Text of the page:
"The perfect is the enemy of the good." - Voltare

Are you a perfectionist? If you are, you probably admit it with pride. You probably feel it shows you are careful and detail oriented. But the reality is that perfectionism can result in procrastination, loss of productivity, and missed deadlines. In some cases, the fear of not being able to do a task perfectly is so paralyzing that we find it difficult to even get the task started. Or maybe we waste so much time "polishing" some of the details of one task that we never get to another equally important task. Perfectionism can be the result of fear that we are not good enough, that we will not be able to do a satisfactory job on an assigned task. So we try to do it perfectly so that it will pass muster. We are unable to determine where good enough ends and wasted time begins. I remember going over and over homework because I knew I would make mistakes I would not recognize so if I did it as perfect as I could, even with the mistakes I didn't see, I would still get an acceptable grade. The reality was that I always got much better than an "acceptable" grade because I usually found most of my mistakes before handing my papers in. But I spent so much time studying that I never had much time for fun.

The “law” of diminishing returns was the brainchild of French economist A. R. J. Turgot in the 18th century and had nothing to do with productivity. Instead it related to whether the earth could continue to provide enough food for the earth's population as it continued to grow larger. But the “law” of diminishing returns holds true related to our discussion of perfectionism and productivity. Studies indicate that productivity is maximized at approximately a 5 day, 40 hour work week. Studies also indicate that people who chronically work 60 hour weeks generally do not get any more done than those working 40 hour weeks. Henry Ford experimented with work schedules in the 1920's and found that his factory workers produced more when working 5 days (40 hours) a week than they did working 6 days (48 hours a week). Unfortunately, perfectionists tend to work alot of overtime simply because for a perfectionist, every task takes longer than it should. And if the work we are doing is largely mental, we need to be aware that fatigue reduces cognitive functioning faster than physical functioning and our extra hours on the project will have many more errors needing to be corrected than the work we did at the beginning of the project. And in this day and age we all have too much to do without adding extra time to each task polishing up unimportant details and correcting errors we made because we were working when we were too tired.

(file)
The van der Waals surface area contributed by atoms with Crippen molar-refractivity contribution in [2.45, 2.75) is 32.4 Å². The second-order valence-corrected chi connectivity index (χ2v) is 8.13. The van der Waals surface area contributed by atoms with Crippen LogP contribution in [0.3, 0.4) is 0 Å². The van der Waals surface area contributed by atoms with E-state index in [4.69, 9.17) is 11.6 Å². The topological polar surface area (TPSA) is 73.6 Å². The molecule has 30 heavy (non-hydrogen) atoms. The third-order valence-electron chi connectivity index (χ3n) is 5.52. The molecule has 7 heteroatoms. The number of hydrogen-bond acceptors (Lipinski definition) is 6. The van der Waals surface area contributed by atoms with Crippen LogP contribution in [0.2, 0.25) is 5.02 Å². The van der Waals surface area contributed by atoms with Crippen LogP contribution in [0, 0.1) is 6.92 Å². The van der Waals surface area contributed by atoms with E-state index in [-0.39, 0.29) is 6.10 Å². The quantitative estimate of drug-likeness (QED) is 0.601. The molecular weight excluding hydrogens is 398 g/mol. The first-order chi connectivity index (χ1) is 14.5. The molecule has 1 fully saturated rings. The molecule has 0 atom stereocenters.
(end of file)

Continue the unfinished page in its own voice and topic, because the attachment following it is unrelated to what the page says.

Are you familiar with the television series: MONK? Monk is a detective suffering from obsessive compulsive disorder which makes him strive for perfection in every (and I mean every) thing he does. I still remember the night he was to take a test to get his job back but he never got beyond writing his name. Actually, he never got his name written. He kept erasing it and rewriting it because he was trying to write his name perfectly. He finally erased a hole right through the paper. And by that time, the time for taking the test was up.

Most of us are familiar with the 80/20 rule: 80% of benefit can be achieved in 20% of time spent. When beginning a task, it is important to look at the big picture and be aware of the importance of the details, the appearance, the timeframe, etc. In Monk's case, it was not important that his name was written perfectly. But it was important to finish the test within the allotted time. Now if you are a surgeon in the middle of an operation, I'm sure the patient would appreciate you taking extra time to complete each detail perfectly. But if you are completing a power point presentation that is only one of five tasks you have to do today, how important is it to find the "perfect" piece of clip art for each page? Maybe if you just get it "good enough" and only use 20 per cent of the time it would take to get it "perfect", you will have enough time to get the other four tasks done as well. Even tasks that require a certain amount of perfection such as the surgeon we mentioned earlier, how much perfection is enough? As the surgeon is putting in the stitches at the end of the operation and notices that one stitch is a little larger than the others- should he tear them all out and start again? Or just keep going and get the operation finished?

Of course we all want to do a good job on the tasks we undertake. But if we work day and night without breaks the quality of our work is going to decrease significantly. Plus our stress levels will increase and our immune system will decrease and we are susceptible to burnout and/or illness. If we burn out or become ill we are not going to get any work done, perfect or imperfect. Rather than having a goal of perfection when we start a task, our goal should be to do the best we can in a reasonable amount of time.

For the perfectionist, we can understand this information intellectually but having trouble putting it into use on an emotional level. My life coach told me I should not spend more than 30 minutes on articles such as this one. Unfortunately, it takes me 30 minutes just to decide what I am going to write about. But it is an area I am working on. So if you see a typo or poor grammar in one of my articles, you will know that I am just following my life coaches orders and completing my articles when they are "good enough" instead of trying for perfection.

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